That means Obama is going to have to spend the rest of his term continuing to try to learn to live with the wily Netanyahu. Both Obama and the Palestinian Authority have spent the past two years acting as if they were just waiting around for a new weaker-willed Israeli government to materialize that would then magically create the circumstances under which peace would be achieved. As Barak-faction member Einat Wilf told the New York Times today, “I don’t belong to the camp that believes Israel is solely responsible for the failure of these negotiations. The Palestinians bear responsibility for not entering the talks. Some people have sent them a message to wait around for a new government.”

Barak’s move makes it clear that isn’t going to happen. While Israel’s critics will lament this development, it is high time that Americans accept the fact that the verdict of the Jewish state’s voters must be respected and that the Israeli consensus that has developed about the futility of further unilateral concessions to the Palestinians is entirely justified.

Read Less

Barak Pulls a Sharon

As Evelyn has noted, and in a move that surprised nobody except members of his own party, Ehud Barak today took a page from Ariel Sharon’s playbook, splitting from the ideologically founded movement he was leading to create a new centrist political party. Along with four other Labor members, the new party — it still doesn’t have a name — will remain committed to the current government, while in all likelihood the remaining members of Labor will, sooner or later, leave the coalition.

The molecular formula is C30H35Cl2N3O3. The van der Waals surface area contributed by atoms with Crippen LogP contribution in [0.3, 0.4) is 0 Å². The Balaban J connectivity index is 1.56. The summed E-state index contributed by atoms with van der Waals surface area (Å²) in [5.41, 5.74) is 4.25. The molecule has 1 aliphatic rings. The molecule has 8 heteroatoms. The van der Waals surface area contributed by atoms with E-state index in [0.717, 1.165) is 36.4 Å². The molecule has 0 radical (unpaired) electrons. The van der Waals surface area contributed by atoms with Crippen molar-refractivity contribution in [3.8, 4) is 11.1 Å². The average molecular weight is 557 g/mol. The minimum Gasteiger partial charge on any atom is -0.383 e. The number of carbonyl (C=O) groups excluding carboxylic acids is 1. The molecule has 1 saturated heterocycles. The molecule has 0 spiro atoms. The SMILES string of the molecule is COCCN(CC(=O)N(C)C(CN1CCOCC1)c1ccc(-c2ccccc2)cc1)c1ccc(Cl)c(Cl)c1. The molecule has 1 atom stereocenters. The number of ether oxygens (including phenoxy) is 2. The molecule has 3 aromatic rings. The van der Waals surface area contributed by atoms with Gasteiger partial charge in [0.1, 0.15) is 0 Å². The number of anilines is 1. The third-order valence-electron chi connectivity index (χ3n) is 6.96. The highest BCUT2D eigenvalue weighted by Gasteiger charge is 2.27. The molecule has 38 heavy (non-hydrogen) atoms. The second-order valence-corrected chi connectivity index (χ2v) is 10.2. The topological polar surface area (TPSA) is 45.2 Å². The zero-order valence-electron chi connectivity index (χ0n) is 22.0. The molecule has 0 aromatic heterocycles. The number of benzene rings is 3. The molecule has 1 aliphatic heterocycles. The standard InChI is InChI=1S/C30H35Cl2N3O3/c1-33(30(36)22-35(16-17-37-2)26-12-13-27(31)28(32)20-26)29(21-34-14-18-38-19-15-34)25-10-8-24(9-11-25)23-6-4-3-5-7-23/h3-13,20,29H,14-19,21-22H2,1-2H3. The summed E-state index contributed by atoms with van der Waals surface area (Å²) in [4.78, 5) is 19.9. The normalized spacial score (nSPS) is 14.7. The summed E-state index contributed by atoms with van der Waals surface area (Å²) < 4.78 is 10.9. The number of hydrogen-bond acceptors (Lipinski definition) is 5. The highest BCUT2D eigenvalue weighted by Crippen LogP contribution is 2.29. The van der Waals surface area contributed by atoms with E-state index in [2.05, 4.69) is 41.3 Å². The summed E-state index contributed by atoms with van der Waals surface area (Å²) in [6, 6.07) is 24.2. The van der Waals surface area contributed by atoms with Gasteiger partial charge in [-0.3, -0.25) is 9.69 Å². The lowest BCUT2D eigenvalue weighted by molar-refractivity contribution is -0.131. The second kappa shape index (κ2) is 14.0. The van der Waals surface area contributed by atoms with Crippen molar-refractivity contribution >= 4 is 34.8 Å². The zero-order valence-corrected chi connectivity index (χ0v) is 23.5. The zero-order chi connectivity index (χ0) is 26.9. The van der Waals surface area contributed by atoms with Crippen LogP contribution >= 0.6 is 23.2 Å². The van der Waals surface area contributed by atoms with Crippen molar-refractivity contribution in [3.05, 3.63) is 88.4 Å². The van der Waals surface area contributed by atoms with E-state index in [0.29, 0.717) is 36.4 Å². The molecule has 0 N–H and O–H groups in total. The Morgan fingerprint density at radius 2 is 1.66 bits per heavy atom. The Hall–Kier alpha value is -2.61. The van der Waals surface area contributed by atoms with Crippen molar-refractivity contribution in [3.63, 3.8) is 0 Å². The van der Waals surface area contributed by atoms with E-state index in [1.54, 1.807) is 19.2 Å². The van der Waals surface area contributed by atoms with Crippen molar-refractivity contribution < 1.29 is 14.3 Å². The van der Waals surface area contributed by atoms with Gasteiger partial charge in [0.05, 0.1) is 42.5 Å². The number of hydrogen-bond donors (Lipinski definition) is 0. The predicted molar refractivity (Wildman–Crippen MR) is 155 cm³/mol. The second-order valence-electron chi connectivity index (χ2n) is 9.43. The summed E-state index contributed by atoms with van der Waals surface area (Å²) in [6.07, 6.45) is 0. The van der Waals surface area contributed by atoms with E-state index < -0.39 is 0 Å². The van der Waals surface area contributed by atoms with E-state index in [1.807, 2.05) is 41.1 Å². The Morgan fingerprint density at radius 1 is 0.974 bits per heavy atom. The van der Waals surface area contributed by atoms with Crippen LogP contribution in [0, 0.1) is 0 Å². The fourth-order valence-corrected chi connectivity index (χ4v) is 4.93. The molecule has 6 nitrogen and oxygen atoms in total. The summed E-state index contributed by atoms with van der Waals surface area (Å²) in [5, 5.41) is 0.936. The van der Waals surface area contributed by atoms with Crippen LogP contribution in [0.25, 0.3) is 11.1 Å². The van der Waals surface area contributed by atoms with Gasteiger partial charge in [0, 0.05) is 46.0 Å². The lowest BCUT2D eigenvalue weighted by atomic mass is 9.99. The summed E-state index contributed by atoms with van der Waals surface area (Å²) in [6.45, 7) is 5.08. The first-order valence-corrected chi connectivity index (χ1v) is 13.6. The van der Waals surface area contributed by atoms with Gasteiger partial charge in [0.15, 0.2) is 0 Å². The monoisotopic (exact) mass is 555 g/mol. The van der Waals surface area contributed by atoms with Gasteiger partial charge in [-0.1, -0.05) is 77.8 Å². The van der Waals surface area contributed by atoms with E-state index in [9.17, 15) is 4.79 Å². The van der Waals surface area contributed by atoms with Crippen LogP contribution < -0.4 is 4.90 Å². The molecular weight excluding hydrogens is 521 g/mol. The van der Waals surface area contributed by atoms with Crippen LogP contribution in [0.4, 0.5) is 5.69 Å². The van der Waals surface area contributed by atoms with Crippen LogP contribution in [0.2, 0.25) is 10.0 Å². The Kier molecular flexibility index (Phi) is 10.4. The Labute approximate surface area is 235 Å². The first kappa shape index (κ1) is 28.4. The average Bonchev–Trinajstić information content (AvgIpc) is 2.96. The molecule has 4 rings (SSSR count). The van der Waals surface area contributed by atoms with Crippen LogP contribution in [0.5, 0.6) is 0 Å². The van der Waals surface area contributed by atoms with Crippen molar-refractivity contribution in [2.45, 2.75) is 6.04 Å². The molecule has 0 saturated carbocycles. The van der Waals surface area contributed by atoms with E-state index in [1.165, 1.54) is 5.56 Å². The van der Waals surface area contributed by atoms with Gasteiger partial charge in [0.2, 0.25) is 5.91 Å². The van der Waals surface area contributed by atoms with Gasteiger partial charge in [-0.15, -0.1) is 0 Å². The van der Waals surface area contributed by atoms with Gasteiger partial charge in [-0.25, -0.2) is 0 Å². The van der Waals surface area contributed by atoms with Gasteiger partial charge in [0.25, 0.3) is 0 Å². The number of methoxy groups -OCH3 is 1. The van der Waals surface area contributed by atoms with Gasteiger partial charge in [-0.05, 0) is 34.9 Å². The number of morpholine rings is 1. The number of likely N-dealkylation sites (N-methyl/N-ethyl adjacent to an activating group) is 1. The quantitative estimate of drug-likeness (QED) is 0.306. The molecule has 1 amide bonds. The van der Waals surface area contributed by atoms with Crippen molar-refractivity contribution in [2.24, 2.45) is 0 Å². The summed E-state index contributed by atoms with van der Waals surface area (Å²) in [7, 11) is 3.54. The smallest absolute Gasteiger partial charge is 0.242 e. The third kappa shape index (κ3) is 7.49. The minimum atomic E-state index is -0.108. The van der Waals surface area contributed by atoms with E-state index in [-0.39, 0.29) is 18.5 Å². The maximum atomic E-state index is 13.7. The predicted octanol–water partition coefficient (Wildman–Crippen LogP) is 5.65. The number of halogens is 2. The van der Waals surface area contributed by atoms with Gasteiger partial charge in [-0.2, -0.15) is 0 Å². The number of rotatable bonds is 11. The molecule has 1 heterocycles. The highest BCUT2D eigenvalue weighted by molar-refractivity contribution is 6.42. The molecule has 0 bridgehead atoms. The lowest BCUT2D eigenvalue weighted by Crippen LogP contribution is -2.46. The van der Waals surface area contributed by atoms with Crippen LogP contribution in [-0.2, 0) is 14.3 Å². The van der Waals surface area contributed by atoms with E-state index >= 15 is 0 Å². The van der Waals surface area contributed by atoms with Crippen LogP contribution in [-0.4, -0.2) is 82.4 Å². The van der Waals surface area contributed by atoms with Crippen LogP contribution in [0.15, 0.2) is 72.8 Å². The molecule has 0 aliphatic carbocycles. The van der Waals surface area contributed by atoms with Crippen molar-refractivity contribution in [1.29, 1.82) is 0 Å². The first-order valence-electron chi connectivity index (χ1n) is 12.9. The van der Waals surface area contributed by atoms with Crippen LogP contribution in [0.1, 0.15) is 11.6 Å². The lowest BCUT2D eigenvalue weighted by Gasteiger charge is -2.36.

Before we dismiss the new party as yet another soon-forgotten splinter in Israeli politics, it’s worth considering the electoral reality Ehud Barak currently faces. When Sharon broke from Likud in 2005, he founded Kadima as a new centrist faction that would approve the disengagement from Gaza. Although he was joined by a few Labor icons like Shimon Peres and Chaim Ramon, many people saw in Kadima an incoherent collection of mostly moderate right-wingers and a few from the left. After Sharon’s stroke-induced departure from politics in early 2006, most people thought the party wouldn’t survive the next election.

They were wrong. Two leaders later, Kadima’s 28 seats is the largest single faction in the Knesset. This despite having few ranking members with serious governing experience, and despite the disgrace of its second leader, Ehud Olmert, and its finance minister, Avraham Hirschson, on corruption charges.